Under the current NHS Continuing Care legislation it is possible to claim retrospectively for Continuing Care funding. However, the NHS has now issued cut off dates which are as follows:These deadlines are for cases during the period 1 April 2004 to 31 March 2012.If you think you or someone you know might be eligible for NHS Continuing Healthcare, but where there are un-assessed periods of care, get in touch with your local Primary Care Trust. The time periods and the deadlines for getting in touch with your Primary Care Trust are as follows:
Charity Shop: The British Heart Foundation charity shops made a record profit of more than £31m in the financial year ending in 2012. There are over 700 BHF charity shops in the UK.
Figures of the increasing number of older people who need care are again in the spotlight and the facts are undeniable. However, for all the column inches in newspapers and the hours spent discussing it on television, there will be no improvement until such time as an affordable solution is found. This may be solved by a huge increase in public funding (all or part of which will have to be funded by financial contributions from the working population). It may be that our culture has to change dramatically in that we have to view buying care much as we purchase other commodities, it may be that we have to stimulate the volunteer sector by freeing them from some of the negative responsibilities which has been placed on them over the last decade.
One level of care, low level preventative care, such as the old ‘Home Helps’ used to provide up to the 1990’s was sensible care. Home Helps provided domestic care for older people who could no longer carry out the heavier end of keeping their home clean. Home Helps would work on whilst the person had a bath knowing someone was there, would be there with a dry towel if needed, would chat as they made a cup of tea and they would buy grocery items or post a letter as they passed the shop on the way to and from the home. Home helps were in many ways the ‘eyes and ears’ of common sense. They did not work to a care plan, they looked out for their clients, would ring the doctor or a family member if they had any worries and would probably be with their clients for many years. Both the ‘carer’ and the ‘service user’ were happy!
Home Helps had basic first aid training and guaranteed employment.
If we had ‘Home Helps’ today they would have to be trained over and above the requirements for the role. They would need refresher training, training for the next fashionable ‘risk’ that came along and the ability in many cases to think for themselves as a human being caring for another person would be eroded. Taking any common sense initiative has in many cases been drummed out of the current caring role as carers themselves feel vulnerable.
Low level care can stop the need for higher levels of care perhaps a re-introduction of a similar service would be a good place to start.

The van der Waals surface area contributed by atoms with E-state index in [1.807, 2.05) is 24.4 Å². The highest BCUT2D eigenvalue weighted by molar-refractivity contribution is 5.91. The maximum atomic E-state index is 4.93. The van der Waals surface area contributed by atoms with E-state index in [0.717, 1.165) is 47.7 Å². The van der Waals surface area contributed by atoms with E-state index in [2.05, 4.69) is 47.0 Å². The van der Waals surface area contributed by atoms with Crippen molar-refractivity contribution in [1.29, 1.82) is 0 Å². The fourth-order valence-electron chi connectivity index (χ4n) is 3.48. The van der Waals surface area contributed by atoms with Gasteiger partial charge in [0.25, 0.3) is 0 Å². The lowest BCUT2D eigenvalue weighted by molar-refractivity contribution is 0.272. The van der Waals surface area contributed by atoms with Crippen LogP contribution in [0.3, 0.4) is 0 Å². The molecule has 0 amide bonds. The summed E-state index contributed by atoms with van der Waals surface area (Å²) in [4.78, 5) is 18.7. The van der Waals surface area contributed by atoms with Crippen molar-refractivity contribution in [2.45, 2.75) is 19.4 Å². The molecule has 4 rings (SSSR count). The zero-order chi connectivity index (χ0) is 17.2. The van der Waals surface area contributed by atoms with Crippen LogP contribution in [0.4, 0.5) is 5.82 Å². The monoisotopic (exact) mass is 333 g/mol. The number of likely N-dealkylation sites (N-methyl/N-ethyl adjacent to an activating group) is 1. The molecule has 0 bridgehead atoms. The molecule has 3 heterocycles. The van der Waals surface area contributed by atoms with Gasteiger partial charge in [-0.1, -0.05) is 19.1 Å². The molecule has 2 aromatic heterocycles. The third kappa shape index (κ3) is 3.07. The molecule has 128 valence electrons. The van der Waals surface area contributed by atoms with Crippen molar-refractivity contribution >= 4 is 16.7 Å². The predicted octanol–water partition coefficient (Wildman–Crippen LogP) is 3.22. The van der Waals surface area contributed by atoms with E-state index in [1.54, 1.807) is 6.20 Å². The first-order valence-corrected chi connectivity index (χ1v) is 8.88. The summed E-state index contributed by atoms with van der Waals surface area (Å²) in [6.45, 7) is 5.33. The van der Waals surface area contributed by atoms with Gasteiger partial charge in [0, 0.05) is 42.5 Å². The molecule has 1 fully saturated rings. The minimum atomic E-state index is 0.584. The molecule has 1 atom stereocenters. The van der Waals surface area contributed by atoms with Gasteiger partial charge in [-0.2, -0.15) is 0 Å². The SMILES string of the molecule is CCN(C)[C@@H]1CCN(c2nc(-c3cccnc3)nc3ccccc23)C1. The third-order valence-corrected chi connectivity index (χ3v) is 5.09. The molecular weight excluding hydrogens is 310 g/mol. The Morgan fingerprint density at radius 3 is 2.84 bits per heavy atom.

MH training has taken place in South Wales.
Potential live-in carers have been interviewed in Carlisle.
New posts have commenced in:
Hay Fever was first described as a disease by the London physician John Bostock in 1819.
Question of the Week
"My son is disabled and would like to set up his own business. He has made a few enquiries but rather than encouraging him it has had the opposite effect. Are there any organisations who are experienced in working with disabled people who set up their own businesses?"
Answer : If you look on the internet there are quite a number of organisations that can offer guidance and advice but I would suggest that you may like to begin with the organisation Liveability.
Livability is the UK's largest Christian disability charity and gives disabled and disadvantaged people real choice about how they live their lives. In this vein they offer help and guidance for people who wish to become self employed and start a business. In addition to advice they offer work shops which cover core entrepreneurial skills such as business planning, book keeping and marketing. Once the business is launched they can provide up to 18 months mentoring.
Liveability has only been providing this help for a relatively short time but their web site advises that already to date they have helped launch over 150 new businesses for people with a disability. The web site is www.livability.org.uk
A website run by people who have started up a business as a disabled person is Disability Means Business. DMB is a resource for disabled entrepreneurs who are self employed or wishing to start up their own business and can put you in touch with other disabled entrepreneurs to share knowledge which may help with the success of your business.For further information please visit www.disabilitymeansbusiness.co.uk
We hope you have enjoyed reading this and "see you next week".
Angela Gifford, Director
Able Community Care Ltd.